The Dangers of Water
A safety risk which hides in plain sight
Hello there, Ted Sturgeon here, and this week I am mostly thinking about summer. That, and a safety risk which hides in plain sight.
The year is now well under way, summer is trying to make an appearance and the mind starts to think about all the summer outdoor activities we’ve been looking forward to throughout the long winter.
One of the biggest free attractions for summer cooling and fun is water.
When I was a kid, there were numerous public information films that, as children, we were forced to watch just before the school summer holidays.
Some of these were pretty scary, but non more-so than the 1973 production by the Central Office of Information – ‘Lonely Water’.
This short film has stayed with me to this day; it was narrated by Donald Pleasence, the narration taking the part of the Grim Reaper observing children playing by water.
If any of you grew up in the UK and are old enough to remember. “Ill be back ack ack ack ack”, then you know exactly which film I am talking about. And if not (or you just wish to relive childhood trauma) I have included this link to the film so you too can see what made the kids of the 70’s the people they are today.
We all know the dangers of water (or should), we all know that unless we have gills (and most humans don’t, incidentally… Unless you are Patrick Duffy), we cannot breathe water! And that is the top and bottom of this blog – HUMANS CANNOT BREATHE WATER (in case you didn’t know).
That looks like an obvious statement, but as the above film is trying to point out, if we are careless or less thoughtful than we could be, water is a very dangerous substance. Accidents do happen, but if we take the best precautions we can, the risk of these can be dramatically lessened.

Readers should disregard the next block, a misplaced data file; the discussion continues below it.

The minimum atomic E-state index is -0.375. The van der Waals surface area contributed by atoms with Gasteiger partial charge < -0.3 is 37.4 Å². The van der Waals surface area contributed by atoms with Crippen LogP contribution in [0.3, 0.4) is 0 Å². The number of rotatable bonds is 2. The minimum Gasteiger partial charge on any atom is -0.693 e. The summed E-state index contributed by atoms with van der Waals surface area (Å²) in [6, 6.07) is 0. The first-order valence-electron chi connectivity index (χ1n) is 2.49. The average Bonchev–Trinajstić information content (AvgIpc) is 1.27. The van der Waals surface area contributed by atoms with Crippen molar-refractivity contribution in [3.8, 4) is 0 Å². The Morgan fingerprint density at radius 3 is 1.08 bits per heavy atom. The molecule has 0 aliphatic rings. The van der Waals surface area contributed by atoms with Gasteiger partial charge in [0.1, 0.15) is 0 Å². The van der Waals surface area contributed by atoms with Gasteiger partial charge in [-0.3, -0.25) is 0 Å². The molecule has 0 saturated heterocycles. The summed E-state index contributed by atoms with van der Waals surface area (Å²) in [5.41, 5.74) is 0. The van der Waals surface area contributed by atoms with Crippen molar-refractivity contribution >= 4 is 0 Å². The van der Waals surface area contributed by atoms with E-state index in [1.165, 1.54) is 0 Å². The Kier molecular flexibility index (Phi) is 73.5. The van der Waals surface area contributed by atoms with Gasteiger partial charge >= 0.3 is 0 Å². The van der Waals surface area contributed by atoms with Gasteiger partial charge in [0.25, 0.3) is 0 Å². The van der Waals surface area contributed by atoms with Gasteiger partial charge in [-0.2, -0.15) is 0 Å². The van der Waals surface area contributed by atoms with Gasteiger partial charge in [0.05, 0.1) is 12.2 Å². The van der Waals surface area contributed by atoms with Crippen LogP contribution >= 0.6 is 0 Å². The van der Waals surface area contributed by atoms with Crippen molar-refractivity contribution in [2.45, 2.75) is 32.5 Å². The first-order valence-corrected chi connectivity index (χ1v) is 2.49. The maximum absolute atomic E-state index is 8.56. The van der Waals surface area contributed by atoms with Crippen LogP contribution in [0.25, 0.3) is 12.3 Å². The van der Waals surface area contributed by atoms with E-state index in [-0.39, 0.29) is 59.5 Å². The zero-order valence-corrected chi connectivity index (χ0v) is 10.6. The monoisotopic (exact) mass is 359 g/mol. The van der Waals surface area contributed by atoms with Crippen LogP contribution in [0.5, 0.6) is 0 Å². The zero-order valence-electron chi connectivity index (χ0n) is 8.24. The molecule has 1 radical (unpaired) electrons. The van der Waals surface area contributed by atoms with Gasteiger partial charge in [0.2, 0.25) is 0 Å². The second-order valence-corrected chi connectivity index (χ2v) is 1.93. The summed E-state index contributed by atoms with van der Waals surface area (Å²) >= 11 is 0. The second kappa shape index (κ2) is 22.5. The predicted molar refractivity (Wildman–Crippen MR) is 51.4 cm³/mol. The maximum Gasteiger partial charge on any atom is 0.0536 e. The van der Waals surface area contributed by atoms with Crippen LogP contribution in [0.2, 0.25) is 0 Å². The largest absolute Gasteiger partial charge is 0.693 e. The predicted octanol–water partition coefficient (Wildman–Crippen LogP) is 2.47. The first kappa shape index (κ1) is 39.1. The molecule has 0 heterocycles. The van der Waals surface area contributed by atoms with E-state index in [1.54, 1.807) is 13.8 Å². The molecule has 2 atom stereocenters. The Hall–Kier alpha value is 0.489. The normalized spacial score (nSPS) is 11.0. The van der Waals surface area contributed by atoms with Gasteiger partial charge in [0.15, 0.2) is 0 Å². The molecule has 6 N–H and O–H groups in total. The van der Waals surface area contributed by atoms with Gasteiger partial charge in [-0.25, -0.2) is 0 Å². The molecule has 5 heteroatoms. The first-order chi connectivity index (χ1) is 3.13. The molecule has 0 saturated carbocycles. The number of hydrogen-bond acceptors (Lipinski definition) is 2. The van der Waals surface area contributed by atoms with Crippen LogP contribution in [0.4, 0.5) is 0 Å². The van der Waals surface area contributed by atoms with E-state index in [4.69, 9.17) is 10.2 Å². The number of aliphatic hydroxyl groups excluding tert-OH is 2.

A few basic pointers and statistics
Considering a few basic pointers and statistics on the subject; many of us will have heard about not going into the water after a large meal, and although nowadays this has been disputed, the risk of muscle cramps is still real, and swimming with a full stomach is not a particularly pleasant experience.
This does link me to the other point I was going to make about food and drink and swimming. According to the CDC, and I quote, so as not to be misunderstood, ‘Among adolescents and adults, alcohol use is involved in up to 70% of deaths that occur during water recreation’. It may seem obvious (again) but if you want to stay out of any kind of statistic like this, don’t drink alcohol before going swimming, no matter how good an idea it seems at the time (and we all have the best and greatest ideas when we’re drunk… don’t we?).
If you have children who want to play in the water, it again seems obvious, but keeping a close eye on them and their antics will allow you to respond quickly if they get into any difficulty.
Some key statistics from the ‘Royal Life Saving Society UK’ are:
- Drowning is one of the leading causes of accidental death in children, in the UK.
- Over 700 people drown in the UK and Ireland every year – equivalent to one person drowning every 20 hours.
- Hundreds more have near-drowning experiences, sometimes suffering life-changing injuries.
I’m not really one for drumming out statistics, but I felt these drew attention to what I was intending on covering when starting this blog. And if you’ve read any of my previous blogs, I mention there are hundreds of websites that will give you all the statistics you need relating to this subject.
An example of how quickly water hazards can develop
Another water risk when on holiday that remain a danger are pedalos and these kind of large water toys.
For this I will have to dig into another childhood memory as an example of how quickly water hazards can develop.